Friday, October 04, 2013

After getting married, a woman should consistently use either her maiden surname or her married surname

Plain Language summary

Case title:Maria Virginia V. Remo vs. The Honorable Secretary of Foreign Affairs,” G.R. No. 169202, March 5, 2010

Ruling: 

A married woman is not prohibited from continuously using her maiden name once she is married. When a woman marries, she does not change her name but only her civil status.

RA 8239 does not prohibit a married woman from using her maiden name in her passport. The DFA allows a married woman who applies for a passport for the first time to use her maiden name. She is not required to adopt her husband's surname.

But once a married woman uses her married name in her passport, she cannot be allowed to change her family name at will. This prohibition prevents confusion and inconsistency in the records of passport holders.

Relevant laws:

[1] Republic Act No. 8239 or the Philippine Passport Act of 1996

[2] Article 370 of the New Civil Code of the Philippines (law on surnames for married women)

Background facts:


[1] Maria Virginia V. Remo is a Filipino citizen married to Francisco R. Rallonza. The following entries appear in her passport: “Rallonza” as her surname, “Maria Virginia” as her given name, and “Remo” as her middle name.

Virginia’s passport was due to expire on October 27, 2000. She applied for her passport’s renewal with the Department of Foreign Affairs (DFA) office in Chicago, Illinois, USA. She also requested that her maiden name and surname be used in the replacement passport.

[2] The DFA office in Chicago and later on DFA Sec. Domingo Siason denied Virginia’s request.

DFA Sec. Siason, through an undersecretary, stated:

This Office is cognizant of the provision in the law that it is not obligatory for a married woman to use her husband’s name. Use of maiden name is allowed in passport application only if the married name has not been used in previous application. The Implementing Rules and Regulations for Philippine Passport Act of 1996 clearly defines the conditions when a woman applicant may revert to her maiden name, that is, only in cases of annulment of marriage, divorce and death of the husband. Ms. Remo’s case does not meet any of these conditions.

[3] Virginia appealed to the Office of the President but her appeal was denied. The OP stated:

Section 5(d) of Republic Act No. 8239 (RA 8239) or the Philippine Passport Act of 1996 “offers no leeway for any other interpretation than that only in case of divorce, annulment, or declaration [of nullity] of marriage may a married woman revert to her maiden name for passport purposes.”

[4] Virginia then filed a petition for review of the OP’s decision with Court of Appeals. The CA denied the petition, stating:

  • Virginia’s marriage to Francisco Rallonza has not been annulled or declared void. A divorce decree has also not been granted to them.
  • Virgina cannot therefore simply revert to her maiden name in the replacement passport after she had adopted her husband’s surname in her old passport.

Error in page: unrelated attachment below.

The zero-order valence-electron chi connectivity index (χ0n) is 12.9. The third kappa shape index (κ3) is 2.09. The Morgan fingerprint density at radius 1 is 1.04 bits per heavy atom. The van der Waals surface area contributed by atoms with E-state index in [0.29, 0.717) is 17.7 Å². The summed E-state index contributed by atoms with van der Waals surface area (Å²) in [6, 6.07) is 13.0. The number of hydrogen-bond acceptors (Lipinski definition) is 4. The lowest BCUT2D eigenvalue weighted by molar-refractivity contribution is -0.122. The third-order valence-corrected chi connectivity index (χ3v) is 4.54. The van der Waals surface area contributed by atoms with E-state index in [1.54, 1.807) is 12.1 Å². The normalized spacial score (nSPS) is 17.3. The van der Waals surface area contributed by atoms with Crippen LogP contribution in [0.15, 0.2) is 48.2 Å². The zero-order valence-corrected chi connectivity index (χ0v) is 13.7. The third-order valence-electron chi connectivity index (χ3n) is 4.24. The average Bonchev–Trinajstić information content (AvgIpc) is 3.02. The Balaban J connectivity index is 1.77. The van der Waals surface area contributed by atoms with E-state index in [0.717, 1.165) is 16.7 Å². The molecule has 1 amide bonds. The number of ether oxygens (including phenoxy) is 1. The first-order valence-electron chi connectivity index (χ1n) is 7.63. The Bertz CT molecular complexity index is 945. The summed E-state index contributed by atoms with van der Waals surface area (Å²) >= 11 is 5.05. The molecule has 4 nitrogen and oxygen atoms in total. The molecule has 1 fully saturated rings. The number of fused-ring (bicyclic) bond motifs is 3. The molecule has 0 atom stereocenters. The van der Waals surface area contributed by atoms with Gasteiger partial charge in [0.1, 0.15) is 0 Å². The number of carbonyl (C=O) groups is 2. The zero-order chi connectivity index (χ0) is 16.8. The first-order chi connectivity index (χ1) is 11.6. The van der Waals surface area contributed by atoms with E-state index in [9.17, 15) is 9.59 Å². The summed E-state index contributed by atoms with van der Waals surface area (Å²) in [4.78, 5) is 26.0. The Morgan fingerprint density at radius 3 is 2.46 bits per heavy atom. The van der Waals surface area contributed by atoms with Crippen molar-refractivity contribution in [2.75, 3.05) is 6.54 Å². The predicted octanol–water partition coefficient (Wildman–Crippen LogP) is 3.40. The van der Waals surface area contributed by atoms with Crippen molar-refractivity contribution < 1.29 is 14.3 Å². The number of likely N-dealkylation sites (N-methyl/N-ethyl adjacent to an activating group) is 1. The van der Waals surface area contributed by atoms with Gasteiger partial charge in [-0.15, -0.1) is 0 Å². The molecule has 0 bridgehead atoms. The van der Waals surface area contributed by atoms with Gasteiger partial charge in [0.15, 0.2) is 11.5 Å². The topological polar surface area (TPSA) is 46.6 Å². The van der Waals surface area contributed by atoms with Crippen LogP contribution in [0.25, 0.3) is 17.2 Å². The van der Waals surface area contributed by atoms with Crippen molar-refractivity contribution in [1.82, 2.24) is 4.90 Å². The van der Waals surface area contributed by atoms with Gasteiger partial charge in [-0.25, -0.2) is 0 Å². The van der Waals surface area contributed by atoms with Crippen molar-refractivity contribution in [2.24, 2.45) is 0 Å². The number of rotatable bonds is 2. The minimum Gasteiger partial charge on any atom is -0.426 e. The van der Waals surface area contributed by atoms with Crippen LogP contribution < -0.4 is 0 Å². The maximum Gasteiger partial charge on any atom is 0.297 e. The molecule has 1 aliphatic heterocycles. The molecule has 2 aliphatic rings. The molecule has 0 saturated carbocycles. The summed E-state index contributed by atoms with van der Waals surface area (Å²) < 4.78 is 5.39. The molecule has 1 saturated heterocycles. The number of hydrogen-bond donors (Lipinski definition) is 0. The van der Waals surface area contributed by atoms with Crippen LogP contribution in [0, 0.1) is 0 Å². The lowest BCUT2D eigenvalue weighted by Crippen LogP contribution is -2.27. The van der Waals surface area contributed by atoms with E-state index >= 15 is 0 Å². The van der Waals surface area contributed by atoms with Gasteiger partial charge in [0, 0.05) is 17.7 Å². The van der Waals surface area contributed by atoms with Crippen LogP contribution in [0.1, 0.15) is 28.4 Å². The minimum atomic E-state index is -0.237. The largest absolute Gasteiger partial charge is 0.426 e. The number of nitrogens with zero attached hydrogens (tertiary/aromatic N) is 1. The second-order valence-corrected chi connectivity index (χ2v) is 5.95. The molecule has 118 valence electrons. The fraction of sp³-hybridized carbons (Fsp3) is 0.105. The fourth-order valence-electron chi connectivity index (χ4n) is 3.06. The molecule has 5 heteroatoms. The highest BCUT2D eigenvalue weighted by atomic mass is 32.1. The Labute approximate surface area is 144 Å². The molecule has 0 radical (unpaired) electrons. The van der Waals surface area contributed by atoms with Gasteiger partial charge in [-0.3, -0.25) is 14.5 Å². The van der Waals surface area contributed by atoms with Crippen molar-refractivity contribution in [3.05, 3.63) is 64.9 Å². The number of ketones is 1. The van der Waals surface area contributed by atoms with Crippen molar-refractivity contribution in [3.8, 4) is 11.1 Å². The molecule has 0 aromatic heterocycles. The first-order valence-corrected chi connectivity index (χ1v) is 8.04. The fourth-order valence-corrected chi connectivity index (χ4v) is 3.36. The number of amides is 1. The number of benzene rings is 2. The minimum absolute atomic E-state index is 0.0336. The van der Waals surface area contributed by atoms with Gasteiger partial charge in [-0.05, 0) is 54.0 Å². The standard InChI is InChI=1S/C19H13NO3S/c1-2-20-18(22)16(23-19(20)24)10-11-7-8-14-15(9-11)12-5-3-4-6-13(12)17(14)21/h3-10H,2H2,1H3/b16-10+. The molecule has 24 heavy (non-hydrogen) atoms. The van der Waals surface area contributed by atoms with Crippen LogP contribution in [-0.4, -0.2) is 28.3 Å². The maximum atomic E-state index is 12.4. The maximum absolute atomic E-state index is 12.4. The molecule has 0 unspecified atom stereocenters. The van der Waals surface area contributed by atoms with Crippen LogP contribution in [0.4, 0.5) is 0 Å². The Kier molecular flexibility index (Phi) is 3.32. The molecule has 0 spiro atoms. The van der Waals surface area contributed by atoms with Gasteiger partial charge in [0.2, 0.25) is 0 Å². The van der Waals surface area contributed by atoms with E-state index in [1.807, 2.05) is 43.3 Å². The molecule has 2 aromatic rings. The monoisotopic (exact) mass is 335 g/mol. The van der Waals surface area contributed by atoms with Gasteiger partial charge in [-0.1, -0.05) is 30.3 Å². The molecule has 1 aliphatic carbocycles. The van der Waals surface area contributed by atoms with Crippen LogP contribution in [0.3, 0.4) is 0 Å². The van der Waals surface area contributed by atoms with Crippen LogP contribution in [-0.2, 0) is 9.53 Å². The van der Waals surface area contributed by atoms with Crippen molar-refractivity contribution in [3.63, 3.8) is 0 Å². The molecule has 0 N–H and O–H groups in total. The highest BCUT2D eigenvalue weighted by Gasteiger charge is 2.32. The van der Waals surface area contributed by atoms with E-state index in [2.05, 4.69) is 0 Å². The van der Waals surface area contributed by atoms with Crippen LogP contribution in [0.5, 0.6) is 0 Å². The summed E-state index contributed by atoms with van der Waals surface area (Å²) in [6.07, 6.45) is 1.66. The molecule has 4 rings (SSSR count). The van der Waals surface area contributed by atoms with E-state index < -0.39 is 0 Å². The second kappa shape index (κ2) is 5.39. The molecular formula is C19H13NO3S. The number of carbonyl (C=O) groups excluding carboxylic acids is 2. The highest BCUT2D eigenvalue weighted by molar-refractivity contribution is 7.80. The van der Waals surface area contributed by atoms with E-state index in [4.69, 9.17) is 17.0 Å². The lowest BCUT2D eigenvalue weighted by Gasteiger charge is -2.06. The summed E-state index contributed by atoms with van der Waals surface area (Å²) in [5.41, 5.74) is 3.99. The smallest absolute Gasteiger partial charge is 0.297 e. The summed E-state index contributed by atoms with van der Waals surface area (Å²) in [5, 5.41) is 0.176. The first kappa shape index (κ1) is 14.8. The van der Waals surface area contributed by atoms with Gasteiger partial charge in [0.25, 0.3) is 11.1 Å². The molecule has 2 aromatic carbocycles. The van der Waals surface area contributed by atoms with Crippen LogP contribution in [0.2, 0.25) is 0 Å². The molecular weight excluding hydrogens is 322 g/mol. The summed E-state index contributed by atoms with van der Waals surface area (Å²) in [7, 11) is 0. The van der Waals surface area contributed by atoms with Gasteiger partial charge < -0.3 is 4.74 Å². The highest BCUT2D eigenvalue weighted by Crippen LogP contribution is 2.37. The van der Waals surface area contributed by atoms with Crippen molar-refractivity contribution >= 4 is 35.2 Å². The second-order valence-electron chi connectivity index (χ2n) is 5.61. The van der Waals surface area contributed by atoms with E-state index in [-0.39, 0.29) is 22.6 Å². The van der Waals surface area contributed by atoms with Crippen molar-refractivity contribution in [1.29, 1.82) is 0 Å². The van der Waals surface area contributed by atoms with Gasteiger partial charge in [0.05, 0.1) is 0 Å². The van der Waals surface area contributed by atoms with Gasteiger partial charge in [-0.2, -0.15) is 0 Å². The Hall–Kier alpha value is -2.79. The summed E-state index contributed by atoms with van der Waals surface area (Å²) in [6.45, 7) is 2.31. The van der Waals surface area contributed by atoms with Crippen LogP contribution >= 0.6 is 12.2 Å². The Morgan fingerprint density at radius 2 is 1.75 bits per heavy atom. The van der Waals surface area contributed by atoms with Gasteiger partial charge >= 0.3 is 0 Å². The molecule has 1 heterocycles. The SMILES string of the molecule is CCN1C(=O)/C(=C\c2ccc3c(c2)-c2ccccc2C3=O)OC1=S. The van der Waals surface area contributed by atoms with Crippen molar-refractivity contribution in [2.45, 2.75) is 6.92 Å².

Virginia subsequently filed a petition for review of the CA’s ruling with the Supreme Court. She claimed that no law prohibits her from using her maiden name and that Section 5(d) of RA 8239 conflicts with Article 370 of the New Civil Code of the Philippines (NCC).

Issue


Should Virginia be allowed to use her maiden surname in the replacement passport?

Supreme Court ruling


[1] “A married woman has an option, but not a duty, to use the surname of the husband in any of the ways provided by Article 370 NCC. She is therefore allowed to use not only any of the three names provided in Article 370, but also her maiden name upon marriage.”

“A married woman is not prohibited from continuously using her maiden name once she is married. When a woman marries, she does not change her name but only her civil status.”

[2] The law governing passport issuance is RA 8239. Section 5(d) “limits the instances when a married woman may be allowed to revert to the use of her maiden name in her passport.” These instances are death of husband, divorce decree, annulment or nullity of marriage.

Article 370 of the Civil Code and Section 5(d) of RA 8239 do not conflict with one another. RA 8239, including its implementing rules and regulations, does not prohibit a married woman from using her maiden name in her passport. In fact, in recognition of this right, the DFA allows a married woman who applies for a passport for the first time to use her maiden name. Such an applicant is not required to adopt her husband's surname.

[3] Virginia “would not have encountered any problems in the replacement passport had she opted to continuously and consistently use her maiden name from the moment she was married and from the time she first applied for a Philippine passport.”

[4] If Virginia’s request to use her maiden surname in the replacement passport is granted, “nothing prevents her in the future from requesting to revert to the use of her husband’s surname.”

“Unjustified changes in one’s name and identity in a passport cannot be allowed. Undue confusion and inconsistency in the records of passport holders will arise.”

For passport issuance purposes, a married woman whose marriage is subsisting, may not change her family name at will.

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